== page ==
May 23, 2024

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Interview with Takuya Kuroda: Playing music, thinking of the music, creating music everyday more than 26 years: Video

Jazz interview with jazz trumpeter J-Squad group Takuya Kuroda. An interview by email in writing. 

JazzBluesNews.Space: – First let’s start with where you grew up, and what got you interested in music?

Takuya Kuroda: – Grew up in Kobe Japan, my big brother used to play the trombone at Jazz Band, that’s my first influence.

JBN.S: – What got you interested in picking up the trumpet? What teacher or teachers helped you progress to the level of playing you have today? What made you choose the trumpet?

TK: – My brother’s friend from the Jazz Band, actually he forced me to play trumpet since less trumpet players at the rim in the band lol. I cheated once, switched to Sax but I didn’t like it cuz it was much easier to make sound with sax than trumpet. I have two mentors, one Takashi Shimamoto in Japan, and Laurie Frink in New York (she passed away 5 years ago)

JBN.S: – How did your sound evolve over time? What did you do to find and develop your sound?

TK: – Focused on good tone and playing good melodies while my New School friends were busy trying to play slick shit, high shit, fast shit. that helped me to know who I am and what I wanted to be and have been doing same thing everyday.

JBN.S: – What practice routine or exercise have you developed to maintain and improve your current musical ability especially pertaining to rhythm?

TK: – Rhythmically, being best friends with metronome. long tone, basic stuff everyday. Don’t get to harmonic practice that much. If I have time, I practice Jazz Standards to develop my melodic ideas.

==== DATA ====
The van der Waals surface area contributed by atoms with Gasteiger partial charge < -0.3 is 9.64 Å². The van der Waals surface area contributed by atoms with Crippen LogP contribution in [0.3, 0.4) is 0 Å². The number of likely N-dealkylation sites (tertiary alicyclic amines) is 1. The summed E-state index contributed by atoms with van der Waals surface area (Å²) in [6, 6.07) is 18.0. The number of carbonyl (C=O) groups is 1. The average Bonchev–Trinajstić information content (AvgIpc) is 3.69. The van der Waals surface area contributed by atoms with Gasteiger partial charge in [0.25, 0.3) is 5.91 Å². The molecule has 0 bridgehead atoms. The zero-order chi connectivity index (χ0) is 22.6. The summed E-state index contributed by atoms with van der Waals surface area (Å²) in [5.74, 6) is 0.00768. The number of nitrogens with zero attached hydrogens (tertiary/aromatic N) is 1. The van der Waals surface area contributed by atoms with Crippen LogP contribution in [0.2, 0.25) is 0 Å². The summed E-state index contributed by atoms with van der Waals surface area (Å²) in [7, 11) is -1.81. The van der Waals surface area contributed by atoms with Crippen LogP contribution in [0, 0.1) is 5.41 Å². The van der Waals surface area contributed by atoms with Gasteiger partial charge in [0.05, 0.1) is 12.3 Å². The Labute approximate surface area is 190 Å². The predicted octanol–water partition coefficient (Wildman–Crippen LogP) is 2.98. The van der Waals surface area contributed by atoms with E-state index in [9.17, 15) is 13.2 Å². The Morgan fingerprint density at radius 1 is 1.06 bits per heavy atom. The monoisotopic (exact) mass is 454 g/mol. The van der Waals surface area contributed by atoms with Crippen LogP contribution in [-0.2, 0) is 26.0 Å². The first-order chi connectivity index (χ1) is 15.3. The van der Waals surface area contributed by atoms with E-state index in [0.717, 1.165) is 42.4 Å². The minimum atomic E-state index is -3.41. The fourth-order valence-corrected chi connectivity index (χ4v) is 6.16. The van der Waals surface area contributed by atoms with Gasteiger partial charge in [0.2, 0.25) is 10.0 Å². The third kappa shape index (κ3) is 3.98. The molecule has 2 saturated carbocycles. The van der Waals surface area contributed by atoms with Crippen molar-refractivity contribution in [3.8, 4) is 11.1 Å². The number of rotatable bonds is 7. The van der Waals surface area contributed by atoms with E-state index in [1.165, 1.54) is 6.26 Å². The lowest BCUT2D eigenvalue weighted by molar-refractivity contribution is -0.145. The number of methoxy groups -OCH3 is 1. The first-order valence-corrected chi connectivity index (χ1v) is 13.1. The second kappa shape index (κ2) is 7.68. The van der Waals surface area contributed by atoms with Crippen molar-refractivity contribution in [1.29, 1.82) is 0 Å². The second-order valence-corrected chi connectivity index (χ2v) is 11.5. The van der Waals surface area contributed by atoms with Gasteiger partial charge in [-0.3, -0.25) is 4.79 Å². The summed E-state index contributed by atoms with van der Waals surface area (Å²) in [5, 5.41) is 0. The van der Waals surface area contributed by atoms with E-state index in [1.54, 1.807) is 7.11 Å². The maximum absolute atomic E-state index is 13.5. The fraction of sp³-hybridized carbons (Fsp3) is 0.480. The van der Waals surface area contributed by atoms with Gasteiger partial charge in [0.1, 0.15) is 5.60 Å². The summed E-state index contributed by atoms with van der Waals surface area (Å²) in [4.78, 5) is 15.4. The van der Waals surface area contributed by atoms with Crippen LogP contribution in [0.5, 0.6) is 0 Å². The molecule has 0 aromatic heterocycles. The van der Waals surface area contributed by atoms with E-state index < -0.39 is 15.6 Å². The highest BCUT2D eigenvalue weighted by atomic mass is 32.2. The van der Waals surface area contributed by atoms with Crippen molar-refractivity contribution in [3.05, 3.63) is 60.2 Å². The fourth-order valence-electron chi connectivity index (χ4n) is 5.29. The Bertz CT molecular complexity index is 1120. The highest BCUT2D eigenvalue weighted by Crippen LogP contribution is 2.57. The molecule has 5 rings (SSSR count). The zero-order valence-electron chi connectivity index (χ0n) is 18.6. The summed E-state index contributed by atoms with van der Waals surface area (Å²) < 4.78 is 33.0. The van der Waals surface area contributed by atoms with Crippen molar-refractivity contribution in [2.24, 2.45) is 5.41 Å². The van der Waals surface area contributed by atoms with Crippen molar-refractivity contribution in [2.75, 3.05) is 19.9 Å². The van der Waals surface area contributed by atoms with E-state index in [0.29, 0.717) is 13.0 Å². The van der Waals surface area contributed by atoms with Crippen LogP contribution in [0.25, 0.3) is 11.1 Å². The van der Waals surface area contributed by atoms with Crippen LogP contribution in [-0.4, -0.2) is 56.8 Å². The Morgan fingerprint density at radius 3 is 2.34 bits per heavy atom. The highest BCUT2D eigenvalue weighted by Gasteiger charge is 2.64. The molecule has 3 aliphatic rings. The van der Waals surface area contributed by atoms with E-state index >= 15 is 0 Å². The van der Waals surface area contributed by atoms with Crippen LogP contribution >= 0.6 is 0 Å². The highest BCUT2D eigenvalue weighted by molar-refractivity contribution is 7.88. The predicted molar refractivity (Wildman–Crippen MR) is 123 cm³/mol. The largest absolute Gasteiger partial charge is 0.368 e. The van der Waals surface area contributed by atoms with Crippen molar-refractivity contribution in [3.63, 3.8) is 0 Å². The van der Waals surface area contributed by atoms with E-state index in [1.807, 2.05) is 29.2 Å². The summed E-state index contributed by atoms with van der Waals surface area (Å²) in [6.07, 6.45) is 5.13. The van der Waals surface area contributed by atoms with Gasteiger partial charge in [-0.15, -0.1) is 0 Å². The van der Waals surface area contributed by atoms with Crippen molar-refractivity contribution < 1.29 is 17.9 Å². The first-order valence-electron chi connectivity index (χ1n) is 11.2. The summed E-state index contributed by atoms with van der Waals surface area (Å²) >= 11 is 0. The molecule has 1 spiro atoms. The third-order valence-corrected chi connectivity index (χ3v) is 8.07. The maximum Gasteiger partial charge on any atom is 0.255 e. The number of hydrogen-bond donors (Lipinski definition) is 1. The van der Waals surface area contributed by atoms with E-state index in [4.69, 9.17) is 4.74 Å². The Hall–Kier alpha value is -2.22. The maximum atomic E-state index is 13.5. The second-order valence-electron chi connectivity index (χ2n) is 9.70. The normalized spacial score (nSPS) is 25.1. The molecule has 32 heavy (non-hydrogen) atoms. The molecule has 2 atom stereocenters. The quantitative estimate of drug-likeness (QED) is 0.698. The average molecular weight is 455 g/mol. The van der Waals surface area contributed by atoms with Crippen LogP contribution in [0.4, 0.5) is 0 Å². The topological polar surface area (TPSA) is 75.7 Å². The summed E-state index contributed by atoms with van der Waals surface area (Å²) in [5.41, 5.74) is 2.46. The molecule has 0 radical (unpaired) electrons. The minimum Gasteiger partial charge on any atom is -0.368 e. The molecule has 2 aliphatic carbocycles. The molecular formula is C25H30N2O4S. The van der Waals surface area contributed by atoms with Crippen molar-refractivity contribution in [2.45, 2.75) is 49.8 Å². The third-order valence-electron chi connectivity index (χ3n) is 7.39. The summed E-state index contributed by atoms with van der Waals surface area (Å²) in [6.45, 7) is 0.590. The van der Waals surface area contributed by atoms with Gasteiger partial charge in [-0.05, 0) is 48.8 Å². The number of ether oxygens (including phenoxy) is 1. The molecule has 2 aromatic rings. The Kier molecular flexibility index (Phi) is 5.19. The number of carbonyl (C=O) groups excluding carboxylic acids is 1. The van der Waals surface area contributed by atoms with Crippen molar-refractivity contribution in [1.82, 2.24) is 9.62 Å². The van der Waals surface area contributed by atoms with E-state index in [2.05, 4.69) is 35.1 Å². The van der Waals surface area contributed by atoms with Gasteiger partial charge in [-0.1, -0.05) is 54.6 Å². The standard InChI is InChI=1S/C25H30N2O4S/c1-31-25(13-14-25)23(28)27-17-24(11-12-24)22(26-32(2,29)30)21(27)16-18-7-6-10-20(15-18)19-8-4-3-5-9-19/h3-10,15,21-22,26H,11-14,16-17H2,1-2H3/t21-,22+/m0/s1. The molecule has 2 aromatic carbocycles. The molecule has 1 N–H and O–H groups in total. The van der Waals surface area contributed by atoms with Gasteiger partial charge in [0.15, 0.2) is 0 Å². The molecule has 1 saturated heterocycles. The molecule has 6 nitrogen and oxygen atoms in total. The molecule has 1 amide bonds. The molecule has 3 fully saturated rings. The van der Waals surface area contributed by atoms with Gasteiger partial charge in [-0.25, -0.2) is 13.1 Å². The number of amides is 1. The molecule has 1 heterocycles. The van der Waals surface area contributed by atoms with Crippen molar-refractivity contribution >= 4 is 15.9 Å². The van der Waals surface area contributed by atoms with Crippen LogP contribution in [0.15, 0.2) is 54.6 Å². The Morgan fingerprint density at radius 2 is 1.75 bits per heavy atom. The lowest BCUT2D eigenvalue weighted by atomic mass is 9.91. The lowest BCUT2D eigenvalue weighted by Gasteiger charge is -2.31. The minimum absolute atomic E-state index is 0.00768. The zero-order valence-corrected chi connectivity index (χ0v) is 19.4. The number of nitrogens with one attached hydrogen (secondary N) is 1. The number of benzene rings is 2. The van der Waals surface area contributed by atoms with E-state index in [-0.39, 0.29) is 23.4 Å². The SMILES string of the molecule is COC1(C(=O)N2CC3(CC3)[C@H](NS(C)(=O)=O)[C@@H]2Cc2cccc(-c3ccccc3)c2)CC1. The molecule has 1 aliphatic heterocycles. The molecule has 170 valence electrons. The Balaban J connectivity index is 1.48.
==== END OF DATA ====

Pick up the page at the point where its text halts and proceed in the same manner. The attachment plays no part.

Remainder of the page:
JBN.S: – Which harmonies and harmonic patterns do you prefer now? You’re playing is very sensitive, deft, it’s smooth, and I’d say you drift more toward harmony than dissonance. There is some dissonance there, but you use it judiciously. Is that a conscious decision or again, is it just an output of what goes in?

TK: – Thank you for the deep look. I appreciate it. I always think of the balance between my strong simple melodic direction and what’s going on around me. I hate when everyone going to same direction because it means there is no rubbing in the music, so I often put dissonance intentionally when I got bored but it can be harmonically, rhythmically, volume or doing nothing.

JBN.S: – How to prevent disparate influences from coloring what you’re doing?

TK: – Been patient, I guess.

JBN.S: – What’s the balance in music between intellect and soul?

TK: – Depends on ppl, and depends on the audiences think which one is more appearing from your music.

JBN.S: – There’s a two-way relationship between audience and artist; you’re okay with giving the people what they want?

TK: – Used to dislike give what they want,,, you know the time you wanted to be the artist, the deep artist. Hahaha, now I think its depends on your level in the market. In the other word, if you can fill up big venue with your truly pure fans, you can do anything but if not, make them have good time is one of musician’s jobs I believe.

JBN.S: – Please any memories from gigs, jams, open acts and studio sessions which you’d like to share with us?

TK: – Can’t think of it now, sorry.

JBN.S: – How can we get young people interested in jazz when most of the standard tunes are half a century old?

TK: – Collaborations with more artists would help open up doors to young people I guess.  Also, need to change the common image of Jazz a little bit if you really want to get young ppl get involved. Like, what to wear, where to play, how much it cost etc…

JBN.S: – John Coltrane said that music was his spirit. How do you understand the spirit and the meaning of life?

TK: – I like to say I do, but I don’t know. Playing music, thinking of the music, creating music everyday more than 26 years now and I will continue it till I die. That’s it. Word is world, music is music.

JBN.S: – If you could change one thing in the musical world and it would become a reality, what would that be?

TK: – Can’t think of it now.

JBN.S: – Who do you find yourself listening to these days?

TK: – Freddie, Monk, Everything But the Girl, Isley Brothers etc…

JBN.S: – Let’s take a trip with a time machine, so where and why would you really wanna go?

TK: – I don’t wanna go back, they gonna kick my ass

JBN.S: – I have been asking you so far, now may I have a question from yourself…

TK: – Where are you?

JBN.S: – Thank you for answers. In the my first letter I writed: Boston – USA, Paris – France, Yerevan – Armenia.

JBN.S: – So putting that all together, how are you able to harness that now?

TK: – Sorry, I don’t know the word harness.

Interview by Simon Sargsyan

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